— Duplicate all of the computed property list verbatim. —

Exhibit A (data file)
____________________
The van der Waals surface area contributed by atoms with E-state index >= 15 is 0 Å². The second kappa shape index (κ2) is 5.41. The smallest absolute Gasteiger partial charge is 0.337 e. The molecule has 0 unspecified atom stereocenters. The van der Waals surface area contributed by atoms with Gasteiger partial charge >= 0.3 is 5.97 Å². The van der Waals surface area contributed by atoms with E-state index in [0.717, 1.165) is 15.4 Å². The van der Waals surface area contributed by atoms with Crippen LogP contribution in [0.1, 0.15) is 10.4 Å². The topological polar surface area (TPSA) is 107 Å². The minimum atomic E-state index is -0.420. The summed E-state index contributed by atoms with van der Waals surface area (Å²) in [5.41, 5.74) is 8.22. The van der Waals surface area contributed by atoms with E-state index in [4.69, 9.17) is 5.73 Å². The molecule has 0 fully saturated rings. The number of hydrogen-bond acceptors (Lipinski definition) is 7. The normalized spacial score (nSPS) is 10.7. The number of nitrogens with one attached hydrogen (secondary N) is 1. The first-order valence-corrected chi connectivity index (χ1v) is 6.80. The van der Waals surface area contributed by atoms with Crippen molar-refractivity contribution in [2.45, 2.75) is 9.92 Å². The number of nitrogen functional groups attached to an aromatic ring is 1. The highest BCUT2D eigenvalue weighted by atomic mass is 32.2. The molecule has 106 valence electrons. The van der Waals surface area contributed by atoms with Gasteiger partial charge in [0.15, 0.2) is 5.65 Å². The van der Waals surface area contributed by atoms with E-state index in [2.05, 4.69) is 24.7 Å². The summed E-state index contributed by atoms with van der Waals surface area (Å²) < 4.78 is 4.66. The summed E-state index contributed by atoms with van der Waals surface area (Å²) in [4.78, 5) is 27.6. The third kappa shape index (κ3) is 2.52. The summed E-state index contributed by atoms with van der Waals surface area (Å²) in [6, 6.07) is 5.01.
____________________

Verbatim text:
The van der Waals surface area contributed by atoms with E-state index >= 15 is 0 Å². The second kappa shape index (κ2) is 5.41. The smallest absolute Gasteiger partial charge is 0.337 e. The molecule has 0 unspecified atom stereocenters. The van der Waals surface area contributed by atoms with Gasteiger partial charge >= 0.3 is 5.97 Å². The van der Waals surface area contributed by atoms with E-state index in [0.717, 1.165) is 15.4 Å². The van der Waals surface area contributed by atoms with Crippen LogP contribution in [0.1, 0.15) is 10.4 Å². The topological polar surface area (TPSA) is 107 Å². The minimum atomic E-state index is -0.420. The summed E-state index contributed by atoms with van der Waals surface area (Å²) in [5.41, 5.74) is 8.22. The van der Waals surface area contributed by atoms with E-state index in [4.69, 9.17) is 5.73 Å². The molecule has 0 fully saturated rings. The number of hydrogen-bond acceptors (Lipinski definition) is 7. The normalized spacial score (nSPS) is 10.7. The number of nitrogens with one attached hydrogen (secondary N) is 1. The first-order valence-corrected chi connectivity index (χ1v) is 6.80. The van der Waals surface area contributed by atoms with Crippen molar-refractivity contribution in [2.45, 2.75) is 9.92 Å². The number of nitrogen functional groups attached to an aromatic ring is 1. The highest BCUT2D eigenvalue weighted by atomic mass is 32.2. The molecule has 106 valence electrons. The van der Waals surface area contributed by atoms with Gasteiger partial charge in [0.15, 0.2) is 5.65 Å². The van der Waals surface area contributed by atoms with E-state index in [2.05, 4.69) is 24.7 Å². The summed E-state index contributed by atoms with van der Waals surface area (Å²) < 4.78 is 4.66. The summed E-state index contributed by atoms with van der Waals surface area (Å²) in [4.78, 5) is 27.6. The third kappa shape index (κ3) is 2.52. The summed E-state index contributed by atoms with van der Waals surface area (Å²) in [6, 6.07) is 5.01.